Use this URL to cite or link to this record in EThOS: http://ethos.bl.uk/OrderDetails.do?uin=uk.bl.ethos.689862
Title: Exploiting the photochemistry of the quinones
Author: Mitchell, Lorna J.
ISNI:       0000 0004 5920 9458
Awarding Body: University of Nottingham
Current Institution: University of Nottingham
Date of Award: 2016
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Abstract:
This thesis will focus on two main research areas with the aim of developing and exploring the solar photochemical reactivity of quinones. In Chapter One, a review of quinone photochemistry is presented; this includes both cycloaddition reactions and hydrogen abstraction reactions. After a review of the relevant literature, the aims of the research are outlined and placed into context. Chapter Two details the development of a green photo Friedel-Crafts acylation for the preparation of acylated hydroquinones, which serve as versatile precursors for the synthesis of numerous biologically active quinone natural products. After a review of the relevant literature, the results of the research are discussed. Key achievements include the development of an accessible and ‘greener’ synthetic protocol employing a ‘sun-mimicking’ light source and trifluorotoluene as solvent. The factors influencing the regiochemical outcome of the acylation are also discussed. In Chapter Three, the photochemical oxidising ability of p-benzoquinone in both stoichiometric and substoichiometric quantities is investigated. In the introduction, a short review of the oxidising ability of the quinones - particularly DDQ - is presented and the enhanced oxidising ability of p-benzoquinone upon irradiation is discussed. The potential breadth of this underexploited oxidising ability is then investigated in the use of alcohol oxidation and C-H functionalisation protocols. Chapter Four summarises the results obtained in the thesis and outlines scope for further research in the area. In Chapter Five, full experimental details for the research are presented.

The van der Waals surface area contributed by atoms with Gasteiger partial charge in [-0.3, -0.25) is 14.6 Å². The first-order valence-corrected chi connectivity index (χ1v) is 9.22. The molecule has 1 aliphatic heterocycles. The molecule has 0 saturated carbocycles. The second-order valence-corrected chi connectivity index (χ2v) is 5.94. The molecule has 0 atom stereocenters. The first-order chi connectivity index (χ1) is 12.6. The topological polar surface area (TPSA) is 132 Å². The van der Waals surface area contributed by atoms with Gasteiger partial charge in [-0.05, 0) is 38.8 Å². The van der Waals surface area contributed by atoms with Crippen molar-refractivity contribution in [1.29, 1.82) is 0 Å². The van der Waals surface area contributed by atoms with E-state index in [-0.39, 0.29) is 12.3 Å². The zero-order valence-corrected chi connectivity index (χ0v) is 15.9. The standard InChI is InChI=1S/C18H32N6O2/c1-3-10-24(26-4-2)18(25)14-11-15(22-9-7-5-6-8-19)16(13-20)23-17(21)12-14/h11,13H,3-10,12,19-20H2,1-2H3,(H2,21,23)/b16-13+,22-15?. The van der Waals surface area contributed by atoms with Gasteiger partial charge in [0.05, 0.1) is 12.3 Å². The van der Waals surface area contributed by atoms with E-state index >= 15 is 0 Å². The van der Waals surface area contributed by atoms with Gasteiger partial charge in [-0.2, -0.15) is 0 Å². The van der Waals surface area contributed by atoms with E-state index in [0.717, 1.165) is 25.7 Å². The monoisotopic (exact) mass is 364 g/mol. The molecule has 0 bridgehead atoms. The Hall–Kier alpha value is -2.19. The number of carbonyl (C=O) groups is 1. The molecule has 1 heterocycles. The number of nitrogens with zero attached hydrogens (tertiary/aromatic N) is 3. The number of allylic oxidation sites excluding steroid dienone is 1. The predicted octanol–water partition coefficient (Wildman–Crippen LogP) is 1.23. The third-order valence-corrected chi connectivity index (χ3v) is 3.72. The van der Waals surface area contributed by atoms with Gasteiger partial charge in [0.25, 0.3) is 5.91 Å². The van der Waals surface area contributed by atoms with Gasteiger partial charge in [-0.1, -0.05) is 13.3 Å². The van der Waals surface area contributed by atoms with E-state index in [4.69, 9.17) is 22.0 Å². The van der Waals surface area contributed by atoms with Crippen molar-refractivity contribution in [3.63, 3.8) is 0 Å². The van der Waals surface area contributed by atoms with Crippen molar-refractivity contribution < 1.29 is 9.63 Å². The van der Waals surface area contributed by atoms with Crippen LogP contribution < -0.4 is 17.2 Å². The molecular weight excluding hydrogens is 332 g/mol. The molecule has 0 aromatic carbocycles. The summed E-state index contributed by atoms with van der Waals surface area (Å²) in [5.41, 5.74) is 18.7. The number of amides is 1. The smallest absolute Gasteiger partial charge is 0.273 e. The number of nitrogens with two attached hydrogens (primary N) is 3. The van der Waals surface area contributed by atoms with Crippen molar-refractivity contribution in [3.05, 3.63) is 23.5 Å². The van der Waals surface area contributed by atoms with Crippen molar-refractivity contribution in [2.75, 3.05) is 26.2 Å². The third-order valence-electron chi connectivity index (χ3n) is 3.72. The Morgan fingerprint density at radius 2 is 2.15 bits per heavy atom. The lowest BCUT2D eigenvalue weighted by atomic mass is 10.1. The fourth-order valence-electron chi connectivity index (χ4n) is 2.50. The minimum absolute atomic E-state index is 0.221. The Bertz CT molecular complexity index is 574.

Supervisor: Not available Sponsor: Not available
Qualification Name: Thesis (Ph.D.) Qualification Level: Doctoral
EThOS ID: uk.bl.ethos.689862  DOI: Not available
Keywords: QD241 Organic chemistry
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